This recently discovered letter is not included in the volume Letters from Lambeth, edited by Joanna Richardson and published for the Royal Society of Literature in 1981.and which includes twenty-two letters from Charlotte Reynolds (1761-1848) to John Dovaston (1782 - 1854) It predates by three months the letters published in that book.
In rhyming couplets over two sides
the writer appears to thank John [Freeman Milward] Dovaston both for the gift of
a poem and of a live goose which is going to be eaten. There was indeed a poem
which Dovaston published in 1811 with the title, “TO MRS. REYNOLDS, OF LAMBETH,
with a Goose.” It can be found
Charlotte Reynolds to John Dovaston Esqr Junr
Jan/y 13th 1808
To yourself my good friend, as well as your Muse
I beg my best thanks for her verse, & your Goose
With both I am pleas’d, as they fully express
Strong motives of kindness to say nothing less
And proves, “out of sight, out of mind” not quite true
An adage, of old, but not strengthnd in you.
Well, this friend whom so pleasingly you introduce
Is an uncommon pleasant agreeable Goose,
For as soon as she enterd, the intelligent Bird
Began xxx [?]
stling & cackling, in strains yet unheard,
Her master she said, in remembrance held dear
The hours he had spent in much cheerfulness here
Of Friendship she prated, but seemd rather hoarse
But that might arise from her journey of course.
Then good manners in every sense she expressd
And no doubt she will charm, when once she is dress’d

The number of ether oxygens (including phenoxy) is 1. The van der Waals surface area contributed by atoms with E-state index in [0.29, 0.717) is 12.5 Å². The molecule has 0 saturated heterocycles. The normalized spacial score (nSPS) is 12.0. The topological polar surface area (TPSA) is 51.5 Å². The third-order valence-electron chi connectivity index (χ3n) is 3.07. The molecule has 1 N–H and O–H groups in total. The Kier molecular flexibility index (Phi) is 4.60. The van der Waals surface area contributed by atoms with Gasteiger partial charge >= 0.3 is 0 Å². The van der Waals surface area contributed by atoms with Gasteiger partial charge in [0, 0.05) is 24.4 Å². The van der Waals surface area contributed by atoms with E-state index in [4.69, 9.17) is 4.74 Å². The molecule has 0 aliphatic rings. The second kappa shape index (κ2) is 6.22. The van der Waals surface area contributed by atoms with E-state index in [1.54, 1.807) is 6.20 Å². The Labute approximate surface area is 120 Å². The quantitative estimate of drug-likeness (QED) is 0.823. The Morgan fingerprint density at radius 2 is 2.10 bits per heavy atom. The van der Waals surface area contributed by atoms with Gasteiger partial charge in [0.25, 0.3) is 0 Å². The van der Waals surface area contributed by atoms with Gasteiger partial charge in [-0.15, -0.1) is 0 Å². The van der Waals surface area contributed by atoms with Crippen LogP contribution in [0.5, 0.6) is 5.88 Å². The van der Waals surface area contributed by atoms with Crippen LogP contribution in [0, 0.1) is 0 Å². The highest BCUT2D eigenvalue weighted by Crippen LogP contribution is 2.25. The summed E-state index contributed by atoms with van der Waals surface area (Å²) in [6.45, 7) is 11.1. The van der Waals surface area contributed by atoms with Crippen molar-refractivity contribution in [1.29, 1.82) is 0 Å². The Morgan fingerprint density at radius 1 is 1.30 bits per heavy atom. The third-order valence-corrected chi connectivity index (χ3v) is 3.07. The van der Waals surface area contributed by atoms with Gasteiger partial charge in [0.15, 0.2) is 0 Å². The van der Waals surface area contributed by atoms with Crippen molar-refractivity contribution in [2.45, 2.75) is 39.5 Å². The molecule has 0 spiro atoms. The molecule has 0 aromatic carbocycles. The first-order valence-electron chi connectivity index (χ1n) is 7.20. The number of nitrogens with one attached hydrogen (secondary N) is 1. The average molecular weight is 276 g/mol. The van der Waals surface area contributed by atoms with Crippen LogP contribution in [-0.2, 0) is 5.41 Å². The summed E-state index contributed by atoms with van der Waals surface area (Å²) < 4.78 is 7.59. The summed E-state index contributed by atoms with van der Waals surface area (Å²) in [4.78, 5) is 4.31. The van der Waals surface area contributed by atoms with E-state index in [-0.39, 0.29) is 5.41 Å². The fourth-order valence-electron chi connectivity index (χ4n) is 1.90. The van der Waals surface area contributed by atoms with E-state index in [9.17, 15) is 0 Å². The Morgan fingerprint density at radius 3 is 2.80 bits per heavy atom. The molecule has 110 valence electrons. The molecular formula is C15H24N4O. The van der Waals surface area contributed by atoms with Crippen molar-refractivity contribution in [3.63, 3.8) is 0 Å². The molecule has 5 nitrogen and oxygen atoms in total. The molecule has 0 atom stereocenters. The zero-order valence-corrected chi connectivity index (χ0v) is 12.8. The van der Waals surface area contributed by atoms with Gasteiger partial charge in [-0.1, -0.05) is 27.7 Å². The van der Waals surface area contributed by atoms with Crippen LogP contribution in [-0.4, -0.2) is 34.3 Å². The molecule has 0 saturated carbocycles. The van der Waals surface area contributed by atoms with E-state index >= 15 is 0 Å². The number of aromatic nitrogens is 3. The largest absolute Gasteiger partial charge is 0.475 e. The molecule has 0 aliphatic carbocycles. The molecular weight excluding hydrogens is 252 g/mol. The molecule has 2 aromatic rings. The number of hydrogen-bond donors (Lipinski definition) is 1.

Oh so warmly, so wily, she chanted your praise
And with such pride & pleasure, deliverd your
That George [Reynolds, her husband], &
myself, at once felt the charm,
Of Friendship express’d, in language so warm.
But the best thing of all that we could discern
From her notes, were, that quickly you meant to
For this welcome news – respect also to you,
I entreated her stay, t’was the least I could do
She graciously bow’d to my kind invitation
And next Thursday at Table will fill up her station.
When to give her the meeting I mean to engage
The serious, the witty, the young & the Sage.
With mirth, song, & reason, to temper the jest
To which good Madame Goose will no doubt give zest.
When your health shall be drunk at this little carouse
But one thing will be wanting – oh – sweet Pinky [??]
For what more can please than such music as thine
Admir’d & enjoy’d, by a
family circle like
Our girls are all charm’d, our Boy is delighted
Whenever they hear that friend Dov [aston] is
But I think it high time, I should make some excuse
For say’g so little, in regard to your muse
Who tho, I acknowledge, must needs be admir’d,
Yet, her praises on me are too high – too much fir’d.
In my life, I was never so finely bespather’d
Tho a theme t’was, in which, I can bear to be flatterd
But allow me to smile, that so late in the day
My name should be sung as tho it were May
So good Lady Muse, let me, ere I adjourne
Present my regards as a grateful return
And that you may remain is my ardent Petition
Clear [Chear?] as ye are – not in hobbling condition
As my humble Muse
- who in rhyming or prose
Cannot even earn Glasses to wear on her nose.
This premis’d I don’t find I have further to say
Than our kindest remembrance to self, & to xx xxx
In which Jane, John [Hamilton Reynolds], & Mary,
Eliza & Lot [Charlotte Reynolds junior]
Most earnestly beg, they may not be forgot
All arriv’d safe and well & were excellent